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Compliance professionals admit unpreparedness for 2024 challenges

A recent survey has uncovered a stark reality: 44% of compliance officers and managers feel unprepared for the compliance challenges that lie ahead in 2024, signalling a potential industry-wide gap in readiness to address the ever-changing regulatory landscape. 

A recent survey* has exposed a stark reality: 44% of compliance officers and managers feel unprepared for the compliance challenges that lie ahead in 2024. Only 7% feel fully confident in tackling the challenges in the year ahead, signalling a potential industry-wide gap in readiness to address the ever-changing regulatory landscape. 

The survey gathered 212 responses from industry leaders across the UK, USA, Spain and Germany, and gauged professionals’ confidence levels and preparedness in managing compliance issues. The findings underscore a critical need for robust compliance training programs as organisations navigate an increasingly complex regulatory environment. 

Beyond the headline unpreparedness, the survey explored various dimensions of compliance readiness:

1. Fraud Prevention Training:
While 27% have implemented failure to prevent fraud training and an additional 27% are planning to do so, a concerning 46% revealed they have not yet rolled out failure to prevent fraud training, are undecided or have no plans to in the near future. This lack of preparation and preventive measures leaves businesses at an increased risk of fraudulent activities.

The new “failure to prevent fraud” offence comes into the UK as part of the Economic Crime and Corporate Transparency Act, which marks a significant shift in how businesses will be held accountable to combat corporate fraud and protect victims. Failure to provide adequate training can leave organisations susceptible to financial losses and reputational damage.

2. CSRD Compliance Preparedness:
Only 2% of compliance professionals claimed to be fully prepared for Corporate Sustainability Reporting Directive (CSRD) compliance despite 50,000 companies worldwide being expected to be impacted by it. In comparison, almost half (47%) expressed uncertainty or deemed CSRD irrelevant to their operations.

As 2024 sees the first published reports from many large companies on their CSRD compliance, the global implications will ripple through supply chains, demanding a proactive approach.

3. Neurodiversity Training:
In an era witnessing a quadrupling of neurodiversity discrimination cases from 2018-2022, compared to the number of cases from 2003-2017, organisations risk legal repercussions and employee well-being concerns without proactive measures for the fair treatment of neurodivergent employees to create a work environment that values and respects differences.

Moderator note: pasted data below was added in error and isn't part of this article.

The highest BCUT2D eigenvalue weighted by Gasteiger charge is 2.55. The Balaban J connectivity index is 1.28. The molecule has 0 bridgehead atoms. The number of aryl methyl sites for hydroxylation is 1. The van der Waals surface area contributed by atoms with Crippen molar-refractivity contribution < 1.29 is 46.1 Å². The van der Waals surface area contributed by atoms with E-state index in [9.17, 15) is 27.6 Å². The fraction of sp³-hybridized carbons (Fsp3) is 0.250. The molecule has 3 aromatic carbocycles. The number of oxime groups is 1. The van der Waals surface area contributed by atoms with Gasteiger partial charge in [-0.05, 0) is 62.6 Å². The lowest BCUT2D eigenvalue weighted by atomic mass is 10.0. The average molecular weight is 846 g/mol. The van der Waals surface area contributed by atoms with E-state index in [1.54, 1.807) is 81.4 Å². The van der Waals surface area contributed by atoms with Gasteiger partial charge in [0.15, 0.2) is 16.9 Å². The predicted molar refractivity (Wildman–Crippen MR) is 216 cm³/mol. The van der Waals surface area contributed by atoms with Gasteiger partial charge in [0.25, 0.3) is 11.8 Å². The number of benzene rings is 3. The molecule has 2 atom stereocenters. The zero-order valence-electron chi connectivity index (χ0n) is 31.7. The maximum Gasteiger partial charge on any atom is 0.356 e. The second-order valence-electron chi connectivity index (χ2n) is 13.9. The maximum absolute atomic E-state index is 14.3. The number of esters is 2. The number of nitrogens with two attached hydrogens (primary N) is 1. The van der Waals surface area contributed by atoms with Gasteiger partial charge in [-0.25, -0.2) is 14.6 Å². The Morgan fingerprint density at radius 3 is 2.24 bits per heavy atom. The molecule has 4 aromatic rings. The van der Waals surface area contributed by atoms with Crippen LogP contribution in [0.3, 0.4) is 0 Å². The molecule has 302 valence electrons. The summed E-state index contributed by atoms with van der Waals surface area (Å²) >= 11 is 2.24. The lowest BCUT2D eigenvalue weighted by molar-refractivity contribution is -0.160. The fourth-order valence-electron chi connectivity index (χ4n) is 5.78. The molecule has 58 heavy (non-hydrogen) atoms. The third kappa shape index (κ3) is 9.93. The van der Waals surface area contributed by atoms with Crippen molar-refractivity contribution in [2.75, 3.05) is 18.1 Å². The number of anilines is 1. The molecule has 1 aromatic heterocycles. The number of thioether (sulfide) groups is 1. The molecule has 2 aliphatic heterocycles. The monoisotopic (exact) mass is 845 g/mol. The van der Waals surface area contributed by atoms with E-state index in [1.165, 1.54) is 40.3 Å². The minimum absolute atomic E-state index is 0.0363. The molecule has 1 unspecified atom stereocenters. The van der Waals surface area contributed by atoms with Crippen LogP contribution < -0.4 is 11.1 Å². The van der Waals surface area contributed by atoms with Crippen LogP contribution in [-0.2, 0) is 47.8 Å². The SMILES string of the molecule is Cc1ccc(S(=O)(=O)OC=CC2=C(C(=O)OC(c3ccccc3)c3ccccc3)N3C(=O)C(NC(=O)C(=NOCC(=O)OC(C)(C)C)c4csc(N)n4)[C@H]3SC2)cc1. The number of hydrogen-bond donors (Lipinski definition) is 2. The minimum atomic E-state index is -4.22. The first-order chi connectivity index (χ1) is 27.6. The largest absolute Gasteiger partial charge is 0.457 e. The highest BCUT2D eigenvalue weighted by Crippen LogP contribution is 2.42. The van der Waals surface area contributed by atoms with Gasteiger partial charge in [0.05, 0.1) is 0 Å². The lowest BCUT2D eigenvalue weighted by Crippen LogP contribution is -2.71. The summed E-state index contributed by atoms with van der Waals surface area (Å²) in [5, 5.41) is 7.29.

Despite these figures, only 8% of businesses polled incorporate neurodiversity training into their yearly programs, and a notable 28% have no plans to do so, potentially hindering the creation of an inclusive work environment and causing an escalation of neurodiversity discrimination cases.

4. Gifts and Hospitality Registers:
With 2023 witnessing a nearly quarter-billion pound fine against mining giant Glencore for flying suitcases stuffed with cash to local public officials, getting a handle on gifts and hospitality is crucial for businesses to get right in 2024. Worryingly, when questioned on the types of gift registers in place, 43% of compliance professionals admitted relying on outdated spreadsheets, while 18% admitted to not using any tools for this purpose at all, despite a legal requirement to implement procedures to prevent bribery.

Given the prevalence of digital solutions, the reliance on manual tools poses a risk to accurate and comprehensive compliance tracking. Organisations should consider investing in modern systems and technologies for more efficient and accurate compliance management.

5. Internal Policies on the Role of AI:
Finally, the survey explored internal policies on the role of AI. While 23% have established policies, 37% have not considered AI policies in the workplace.

As AI integration becomes more commonplace, organisations must proactively develop and update policies to ensure responsible and ethical use. Neglecting this aspect may expose organisations to legal and moral concerns.

“As the compliance landscape undergoes rapid evolution with various regulations coming into force, this survey reveals a glaring gap in preparedness among compliance professionals,” said Nick Henderson-Mayo, Director of Learning and Content at VinciWorks. “The findings emphasise the critical need for proactive compliance procedures and new initiatives, including training. There are solutions out there for busy compliance professionals, including new technologies and automation. Being prepared is half the battle, and businesses can buffet against global headwinds by investing in proactive compliance and risk mitigation.”

*study carried out by VinciWorks on Compliance Trends 2024

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